Thursday, February 04, 2016 11:00PM / Dexter Analytics
In 2015, global growth suffered major setbacks as markets witnessed increased volatility and sustained decline in crude oil prices, amongst other major headwinds. Global growth across various geographical demarcations varied in the course of the year. For the developed economies, which were spearheaded by the United States, there was relative improvement as strong investment activities supported growth.
For emerging markets which comprise of; Asia, Africa, Middle East and Latin America, the continued slowdown in growth amongst others things laid emphasis to the fact that factors such as lower commodity prices and tighter external financial conditions, China’s new normal, and economic distress are capable of distorting growth.
The Nigeria Economy too was in no way detached from this reality as it recorded the lowest quarterly GDP growth rate since the post rebasing exercise. As the year 2016 unfolds with equities markets across global economy recording the worst possible start to a year in the last decade, the question is, will the status quo remain in 2016?
With a bias for MSMEs in this report, an extensive coverage of the global and domestic arena is of relevance because of the increasing integration of the global economy - small businesses are not immune to this. Many start-ups are on the lookout for funding (venture capital) which mostly comes from other parts of the world and the current restrictive currency regime of the CBN might be a major impediment. Businesses that rely on importation of goods and raw materials in their operations are not left out either.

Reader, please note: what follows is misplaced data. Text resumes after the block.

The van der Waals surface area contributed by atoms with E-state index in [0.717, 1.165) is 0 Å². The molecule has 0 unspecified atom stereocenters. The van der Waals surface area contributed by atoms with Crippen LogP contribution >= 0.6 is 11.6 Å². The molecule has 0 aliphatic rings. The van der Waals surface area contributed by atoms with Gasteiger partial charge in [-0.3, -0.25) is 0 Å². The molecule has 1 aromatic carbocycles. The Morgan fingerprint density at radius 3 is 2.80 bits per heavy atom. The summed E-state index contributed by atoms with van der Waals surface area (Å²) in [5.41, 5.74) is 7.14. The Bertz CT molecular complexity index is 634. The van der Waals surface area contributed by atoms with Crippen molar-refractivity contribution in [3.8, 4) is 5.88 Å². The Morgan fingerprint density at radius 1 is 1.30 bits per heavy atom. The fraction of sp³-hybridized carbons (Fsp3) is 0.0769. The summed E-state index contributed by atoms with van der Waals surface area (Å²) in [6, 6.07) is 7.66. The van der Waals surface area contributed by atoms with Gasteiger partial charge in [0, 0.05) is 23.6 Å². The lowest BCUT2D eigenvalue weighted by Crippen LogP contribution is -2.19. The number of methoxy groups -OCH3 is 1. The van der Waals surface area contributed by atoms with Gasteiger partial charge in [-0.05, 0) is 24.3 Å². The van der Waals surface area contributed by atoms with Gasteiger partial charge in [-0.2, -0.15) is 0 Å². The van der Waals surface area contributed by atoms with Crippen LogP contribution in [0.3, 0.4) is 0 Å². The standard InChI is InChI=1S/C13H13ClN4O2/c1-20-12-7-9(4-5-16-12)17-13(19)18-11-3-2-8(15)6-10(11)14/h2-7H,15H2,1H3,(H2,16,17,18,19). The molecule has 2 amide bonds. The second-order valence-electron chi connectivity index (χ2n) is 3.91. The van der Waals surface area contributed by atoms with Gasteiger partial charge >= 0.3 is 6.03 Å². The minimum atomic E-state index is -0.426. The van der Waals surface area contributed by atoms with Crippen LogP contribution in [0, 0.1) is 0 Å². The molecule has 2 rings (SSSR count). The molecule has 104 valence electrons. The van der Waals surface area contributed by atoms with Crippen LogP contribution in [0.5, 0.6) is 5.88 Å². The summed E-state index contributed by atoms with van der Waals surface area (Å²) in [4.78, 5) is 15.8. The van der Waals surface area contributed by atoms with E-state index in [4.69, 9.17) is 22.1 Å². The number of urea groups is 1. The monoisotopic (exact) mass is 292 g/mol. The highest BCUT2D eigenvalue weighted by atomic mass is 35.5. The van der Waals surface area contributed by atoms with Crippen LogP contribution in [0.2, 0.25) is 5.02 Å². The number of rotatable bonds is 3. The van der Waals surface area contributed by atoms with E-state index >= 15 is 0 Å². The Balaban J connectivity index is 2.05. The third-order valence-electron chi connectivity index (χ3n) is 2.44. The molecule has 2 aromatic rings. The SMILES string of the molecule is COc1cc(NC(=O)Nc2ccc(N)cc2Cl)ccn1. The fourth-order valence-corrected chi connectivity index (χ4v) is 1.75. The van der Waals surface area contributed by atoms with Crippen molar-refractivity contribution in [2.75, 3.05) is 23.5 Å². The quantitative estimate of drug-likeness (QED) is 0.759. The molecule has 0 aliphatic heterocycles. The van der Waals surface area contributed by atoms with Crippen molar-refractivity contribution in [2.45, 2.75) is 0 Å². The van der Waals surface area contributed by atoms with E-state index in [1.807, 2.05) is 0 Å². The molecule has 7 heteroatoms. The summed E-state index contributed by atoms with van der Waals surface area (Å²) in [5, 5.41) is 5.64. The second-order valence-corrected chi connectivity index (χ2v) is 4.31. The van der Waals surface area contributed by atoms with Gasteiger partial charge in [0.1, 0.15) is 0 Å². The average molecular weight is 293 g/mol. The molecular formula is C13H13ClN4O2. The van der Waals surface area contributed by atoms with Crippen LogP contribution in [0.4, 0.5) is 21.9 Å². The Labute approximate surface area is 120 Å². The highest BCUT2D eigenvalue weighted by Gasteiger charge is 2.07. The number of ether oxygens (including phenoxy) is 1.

Thus, we explored the rise of new age entrepreneurs and their innovative start-ups in Nigeria. Many of these businesses, mostly online, have become household names and they are helping to develop and implement solutions that have impacted both commercial and social/developmental activities. In addition, these ventures are helping to solve some of the biggest challenges in the Nigerian economy – poverty and unemployment, and they also contribute to the growth of the economy.
In this report, we beamed our searchlight on MSMEs in Nigeria and explored methods of alternative financing available to them.